This is an edited version of a panel discussion on children’s and young adult fiction with Rohini Nilekani, Paro Anand, Marie Munkara, and Lakshmi Devnath, at the Bangalore Literature Festival, 2014.
I have always thought of myself as a writer, no matter what else I have done in my life. When my children were young, I wrote a medical thriller. Funnily enough, it was only after they grew up that I wrote a children’s book. But you can’t anticipate when that creative instinct will hit you. The urge for a story to be born precedes any thought of what audience you might be writing for. As a publisher of children’s literature though, I also know that we need to create and publish many more children’s books in India. We need thousands, if not lakhs, of writers putting out fiction and nonfiction for children and young adults. Unfortunately, that space has not developed yet, so we need to encourage more writers, illustrators, readers, and platforms for distribution. For the past 10 years, I have been focused on building this space up so that more children might be able to experience the joy of reading.
There are certainly challenges when writing for young children or teenagers. As Lakshmi Devnath points out, the voice of the characters needs to be authentic rather than an ill-conceived attempt to ‘sound young,’ because children will recognise and reject that. Since the children I write for are usually in the 3-5 age group, another challenge is the level of language. The writing needs to be simple and easily digestible. This is compounded by the fact that at Pratham Books, these stories are usually read by children who may have never had a book before. They are often first generation learners who have not had any access to books.
While I’m aware of the flow of the narrative, I’m also conscious that the language must be simple and the context should be relevant to the children reading these stories. Additionally, and perhaps most crucially, the book must be compelling to the reader. As an author, you have to entertain the child, to make them want to turn the page or pick up another book when they are done. It’s not easy, but when you get it right it’s very rewarding. Many people underestimate how challenging it is, but I think it’s probably easier to write a 250 page novel than a 100-word story for a small child.
Along with the storyline, with children’s books the other key element is the illustrations. I have been very lucky to have worked with illustrators I have a rapport with at Pratham Books. As a writer, you need to work closely with an illustrator and sometimes even change the text to fit the style or vision of the illustrations. When I first write a story, I spend time trying to find an illustrator with the right style for it. The graphic side of the book is as important for young readers, so it’s important to make sure the story and the illustrations work well together.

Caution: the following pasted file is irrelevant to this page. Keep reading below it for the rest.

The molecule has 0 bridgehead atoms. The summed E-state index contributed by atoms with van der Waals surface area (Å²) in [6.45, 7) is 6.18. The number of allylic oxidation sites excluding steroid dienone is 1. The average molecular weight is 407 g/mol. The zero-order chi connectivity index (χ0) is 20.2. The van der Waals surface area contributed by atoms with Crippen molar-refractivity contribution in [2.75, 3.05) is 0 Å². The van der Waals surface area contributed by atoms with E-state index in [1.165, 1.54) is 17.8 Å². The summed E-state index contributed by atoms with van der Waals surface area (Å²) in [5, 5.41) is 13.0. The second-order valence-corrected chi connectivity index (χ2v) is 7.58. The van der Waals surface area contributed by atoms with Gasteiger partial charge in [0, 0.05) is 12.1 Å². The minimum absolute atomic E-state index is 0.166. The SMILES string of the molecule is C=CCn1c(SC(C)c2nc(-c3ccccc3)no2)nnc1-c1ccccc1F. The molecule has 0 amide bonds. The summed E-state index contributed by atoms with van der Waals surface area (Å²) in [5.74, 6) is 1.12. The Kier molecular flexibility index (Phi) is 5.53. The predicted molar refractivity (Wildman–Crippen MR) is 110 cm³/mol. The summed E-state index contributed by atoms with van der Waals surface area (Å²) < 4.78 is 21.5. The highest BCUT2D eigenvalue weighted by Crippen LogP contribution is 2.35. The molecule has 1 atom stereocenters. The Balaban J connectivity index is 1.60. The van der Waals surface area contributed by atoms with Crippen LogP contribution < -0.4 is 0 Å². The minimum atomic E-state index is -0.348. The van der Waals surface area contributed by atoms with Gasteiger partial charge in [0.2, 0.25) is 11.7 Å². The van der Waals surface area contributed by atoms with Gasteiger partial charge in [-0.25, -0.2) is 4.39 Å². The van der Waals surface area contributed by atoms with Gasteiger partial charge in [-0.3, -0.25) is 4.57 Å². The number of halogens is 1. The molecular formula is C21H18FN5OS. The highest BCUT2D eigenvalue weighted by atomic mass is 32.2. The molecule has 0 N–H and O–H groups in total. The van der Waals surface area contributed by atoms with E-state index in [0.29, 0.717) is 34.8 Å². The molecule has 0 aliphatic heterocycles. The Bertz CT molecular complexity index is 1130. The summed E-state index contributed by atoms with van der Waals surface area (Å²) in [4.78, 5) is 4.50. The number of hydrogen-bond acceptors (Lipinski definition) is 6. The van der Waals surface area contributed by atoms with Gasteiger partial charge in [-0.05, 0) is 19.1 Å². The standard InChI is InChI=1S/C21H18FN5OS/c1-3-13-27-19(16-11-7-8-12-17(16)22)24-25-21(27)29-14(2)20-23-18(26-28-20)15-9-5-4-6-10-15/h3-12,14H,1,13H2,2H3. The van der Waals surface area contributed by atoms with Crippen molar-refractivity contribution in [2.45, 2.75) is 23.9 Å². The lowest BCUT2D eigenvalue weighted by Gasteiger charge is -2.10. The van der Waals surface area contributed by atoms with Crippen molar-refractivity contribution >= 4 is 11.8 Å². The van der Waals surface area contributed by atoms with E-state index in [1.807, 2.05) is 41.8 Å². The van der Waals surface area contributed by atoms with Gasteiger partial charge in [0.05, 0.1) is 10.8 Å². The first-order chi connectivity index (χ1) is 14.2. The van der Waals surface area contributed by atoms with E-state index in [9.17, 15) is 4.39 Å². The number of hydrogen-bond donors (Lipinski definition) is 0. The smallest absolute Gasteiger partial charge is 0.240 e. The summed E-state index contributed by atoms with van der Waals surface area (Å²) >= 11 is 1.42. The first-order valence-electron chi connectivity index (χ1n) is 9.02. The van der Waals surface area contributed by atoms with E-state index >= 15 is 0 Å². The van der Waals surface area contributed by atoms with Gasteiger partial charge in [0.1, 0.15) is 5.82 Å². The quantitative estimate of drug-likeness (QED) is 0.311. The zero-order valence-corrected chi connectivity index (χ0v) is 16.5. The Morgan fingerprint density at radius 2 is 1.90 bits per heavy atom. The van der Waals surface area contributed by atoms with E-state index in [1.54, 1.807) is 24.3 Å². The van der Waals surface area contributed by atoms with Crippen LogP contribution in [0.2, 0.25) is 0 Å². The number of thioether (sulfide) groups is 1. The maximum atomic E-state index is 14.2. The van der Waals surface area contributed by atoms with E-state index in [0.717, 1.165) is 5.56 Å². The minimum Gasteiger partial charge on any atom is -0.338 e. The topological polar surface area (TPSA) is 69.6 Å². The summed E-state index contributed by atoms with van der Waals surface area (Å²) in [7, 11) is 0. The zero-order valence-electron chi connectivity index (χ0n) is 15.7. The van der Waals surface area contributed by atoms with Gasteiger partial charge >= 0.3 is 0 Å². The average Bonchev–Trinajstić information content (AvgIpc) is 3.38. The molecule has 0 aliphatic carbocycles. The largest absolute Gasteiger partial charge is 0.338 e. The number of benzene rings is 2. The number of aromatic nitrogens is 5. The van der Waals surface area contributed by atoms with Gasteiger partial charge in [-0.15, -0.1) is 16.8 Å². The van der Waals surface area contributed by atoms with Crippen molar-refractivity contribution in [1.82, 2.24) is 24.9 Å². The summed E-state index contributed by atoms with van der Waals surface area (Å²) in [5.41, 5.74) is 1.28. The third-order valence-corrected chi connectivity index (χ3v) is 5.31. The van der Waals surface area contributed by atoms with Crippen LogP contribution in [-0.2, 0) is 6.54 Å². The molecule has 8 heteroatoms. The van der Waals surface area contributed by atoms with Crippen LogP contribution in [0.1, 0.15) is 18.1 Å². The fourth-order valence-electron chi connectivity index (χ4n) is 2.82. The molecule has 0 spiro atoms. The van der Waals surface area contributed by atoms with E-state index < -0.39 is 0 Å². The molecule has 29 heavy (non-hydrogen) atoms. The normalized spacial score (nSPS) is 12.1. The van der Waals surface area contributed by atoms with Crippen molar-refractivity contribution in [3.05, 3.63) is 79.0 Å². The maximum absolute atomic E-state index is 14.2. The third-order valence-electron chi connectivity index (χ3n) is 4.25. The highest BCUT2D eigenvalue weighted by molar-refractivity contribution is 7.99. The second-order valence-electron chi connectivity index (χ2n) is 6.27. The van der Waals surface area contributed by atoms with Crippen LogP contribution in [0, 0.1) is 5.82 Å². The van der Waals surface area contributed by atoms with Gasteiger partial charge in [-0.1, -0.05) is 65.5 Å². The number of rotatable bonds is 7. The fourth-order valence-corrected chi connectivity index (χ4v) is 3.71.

Many writers have a strong opinion on the issue of categorising books for children and young adults since it limits the audience for stories that might be appealing across age groups. As a publisher, we are guilty of doing this — we have four levels for children of different age groups and reading skills. We do this to allow adults to make the right choice for children, to pick out a book that will not be beyond their comprehension or overwhelm them. Perhaps when it comes to teens or tweens, those distinctions are less helpful than constrictive, but with young children there is a case to be made for having these distinctive levels that function as guide rails outlining the way forward.
Children’s literature is a tricky genre because while adults can go into a bookshop and choose the kind of book they would like to read, children aren’t necessarily deciding for themselves what kind of story would most appeal to them. But as the world is opening up and becoming more digital, children are going to have devices in their hands, if they don’t already do. So at Pratham Books, we are looking at going digital in a big way, which will allow children more agency in deciding what they would like to read. And because we want to see an influx of new books and new stories for children, we have created a platform called “Remix and Retell.” Since most of our books are out in the Creative Commons, this platform allows people to tell their own version of those stories. Some of our books have 50 different versions written by 50 authors, based on the same story. So it’s a way to collaborate and allow stories to evolve in interesting ways. As a writer, my motive comes from interacting with children. They need to be creatively engaged and inspired and that is what books truly offer.